The information derived from the tracking apparatus 10 is preferably processed by a computer system at a centralized location. In a typical implementation, the images on the recording medium are reviewed for observation and more or less manual keyboarding of the pertinent data such as title, author, copy number, etc. Alternatively, optical character recognition or other well-known means to directly capture the bit-mapped information may be used; if a bar-code or the like is visible in the images, this can be decoded by known means.
The tracking apparatus according to the present invention provides virtually automatic capture of digitized images of identifying pages of a user's job, keeps track of the number of reproductions, preferably infers the number of originals and writes all the data on a recording medium.
The tracking apparatus according to the present invention thus enables substantially automatic capture of information necessary for sampling the reproduction of copyright documents on a reprographic device in a manner which is substantially non-invasive and non-damaging of the reprographic device and its electronics. The task of copyright tracking is minimized for the user and can be shifted to a separate centralized information processing center. The tracking apparatus can be used with various reprographic devices since no permanent alterations are required to be made to the reprographic device.
While the tracking apparatus is described in conjunction with the reproduction of copyrighted information, the tracking apparatus can be used to track the content, ownership and/or source of any type of information being reproduced. For example, the reproduction of confidential information can be tracked in accordance with the present invention. Alternatively, reprographic jobs can be tracked simply to ensure that they are appropriate, rather than (for example) for the private purposes of an employee. In applications of this type, all pages being reproduced (or a random selection thereof) can be captured and the operator is normally identified via a key, ID card, or other known method.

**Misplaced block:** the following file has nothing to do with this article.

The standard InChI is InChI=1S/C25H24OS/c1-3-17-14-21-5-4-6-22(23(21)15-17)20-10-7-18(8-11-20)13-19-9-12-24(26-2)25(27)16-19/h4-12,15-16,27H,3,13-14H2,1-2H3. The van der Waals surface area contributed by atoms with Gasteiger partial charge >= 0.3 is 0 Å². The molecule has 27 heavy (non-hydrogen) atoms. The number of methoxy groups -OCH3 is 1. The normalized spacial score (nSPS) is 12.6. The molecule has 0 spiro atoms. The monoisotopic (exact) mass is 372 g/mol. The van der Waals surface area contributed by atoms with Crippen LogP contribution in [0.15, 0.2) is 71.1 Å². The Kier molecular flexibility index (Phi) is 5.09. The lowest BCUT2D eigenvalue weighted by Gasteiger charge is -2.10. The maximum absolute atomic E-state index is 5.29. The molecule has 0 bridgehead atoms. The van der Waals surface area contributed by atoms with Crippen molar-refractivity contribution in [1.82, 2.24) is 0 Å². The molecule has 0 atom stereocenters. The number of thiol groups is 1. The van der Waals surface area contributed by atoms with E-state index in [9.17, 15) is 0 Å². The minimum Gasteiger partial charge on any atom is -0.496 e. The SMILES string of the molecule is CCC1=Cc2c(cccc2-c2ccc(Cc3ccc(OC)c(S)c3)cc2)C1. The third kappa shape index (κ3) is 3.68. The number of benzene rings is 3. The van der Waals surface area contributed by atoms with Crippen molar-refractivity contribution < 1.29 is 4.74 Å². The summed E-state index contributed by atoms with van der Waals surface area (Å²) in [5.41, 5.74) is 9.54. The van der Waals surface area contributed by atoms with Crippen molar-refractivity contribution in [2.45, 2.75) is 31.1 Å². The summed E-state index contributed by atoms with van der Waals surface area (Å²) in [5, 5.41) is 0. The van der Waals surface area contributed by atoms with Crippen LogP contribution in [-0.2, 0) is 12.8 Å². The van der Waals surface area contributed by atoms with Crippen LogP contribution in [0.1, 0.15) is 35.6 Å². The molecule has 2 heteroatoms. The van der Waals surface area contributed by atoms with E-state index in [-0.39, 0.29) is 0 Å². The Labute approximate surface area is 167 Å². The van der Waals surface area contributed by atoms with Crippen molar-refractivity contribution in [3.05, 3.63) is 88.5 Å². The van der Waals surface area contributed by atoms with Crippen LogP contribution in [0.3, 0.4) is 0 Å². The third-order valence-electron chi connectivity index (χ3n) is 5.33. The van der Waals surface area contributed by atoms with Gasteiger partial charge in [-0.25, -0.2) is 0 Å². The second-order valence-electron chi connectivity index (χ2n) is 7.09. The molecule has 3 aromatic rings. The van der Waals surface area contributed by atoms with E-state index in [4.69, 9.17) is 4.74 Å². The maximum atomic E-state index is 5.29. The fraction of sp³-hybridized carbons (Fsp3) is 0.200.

In addition, there are many circumstances where the ability to store content information about a reprographic job may be desirable, even where the reproduction of the corresponding original is not restricted. For example, there is a major need for a simple, inexpensive means of storing document information for later retrieval as part of an information storage and retrieval system. The ability to adapt a wide variety of reprographic devices to digitize and record all or part of the output of jobs specified by the user enables such a simple system. Such a system may also include the ability to enter indexing information via a simple keyboard or other device. Retrieval of such information can involve display of the digitized information on a standard computer system, or printing it on a standard electronic printer.
While this invention has been described in conjunction with specific embodiments thereof, it is evident that many alternatives, modifications and variations will be apparent to those skilled in the art. Accordingly, the preferred embodiments of the invention as set forth herein are intended to be illustrative, not limiting. Various changes may be made without departing from the spirit and scope of the invention as defined in the following claims.
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|U.S. Classification||358/401, 382/305, 358/408, 377/8, 358/468, 399/1, 377/13|
|International Classification||G03G15/00, H04N1/00, H04N1/21, G03G21/04, G03G15/36, G03G21/02, G03G21/00, H04N1/32|
|Cooperative Classification||H04N1/2166, H04N2201/3274, H04N2201/3271, H04N2201/3225, H04N2201/3216, H04N1/32101, G03G21/02, H04N2201/3226, G03G15/50|
|European Classification||G03G15/50, G03G21/02, H04N1/21C, H04N1/32C|
|Nov 12, 1991||AS||Assignment|
Owner name: XEROX CORPORATION A CORP. OF NEW YORK, CONNECTI
Free format text: ASSIGNMENT OF ASSIGNORS INTEREST.;ASSIGNORS:VINCETT, PAUL S.;CAMPBELL, ANDREW R.;GUENTHER, JOACHIM;AND OTHERS;REEL/FRAME:005910/0993;SIGNING DATES FROM 19911029 TO 19911107
|Jul 18, 1997||FPAY||Fee payment|
Year of fee payment: 4
|Jul 16, 2001||FPAY||Fee payment|
Year of fee payment: 8
|Jun 28, 2002||AS||Assignment|
Owner name: BANK ONE, NA, AS ADMINISTRATIVE AGENT, ILLINOIS
Free format text: SECURITY INTEREST;ASSIGNOR:XEROX CORPORATION;REEL/FRAME:013153/0001
Effective date: 20020621
|Oct 31, 2003||AS||Assignment|
Owner name: JPMORGAN CHASE BANK, AS COLLATERAL AGENT, TEXAS
Free format text: SECURITY AGREEMENT;ASSIGNOR:XEROX CORPORATION;REEL/FRAME:015134/0476
Effective date: 20030625
Owner name: JPMORGAN CHASE BANK, AS COLLATERAL AGENT,TEXAS
Free format text: SECURITY AGREEMENT;ASSIGNOR:XEROX CORPORATION;REEL/FRAME:015134/0476
Effective date: 20030625
|Jul 13, 2005||FPAY||Fee payment|
Year of fee payment: 12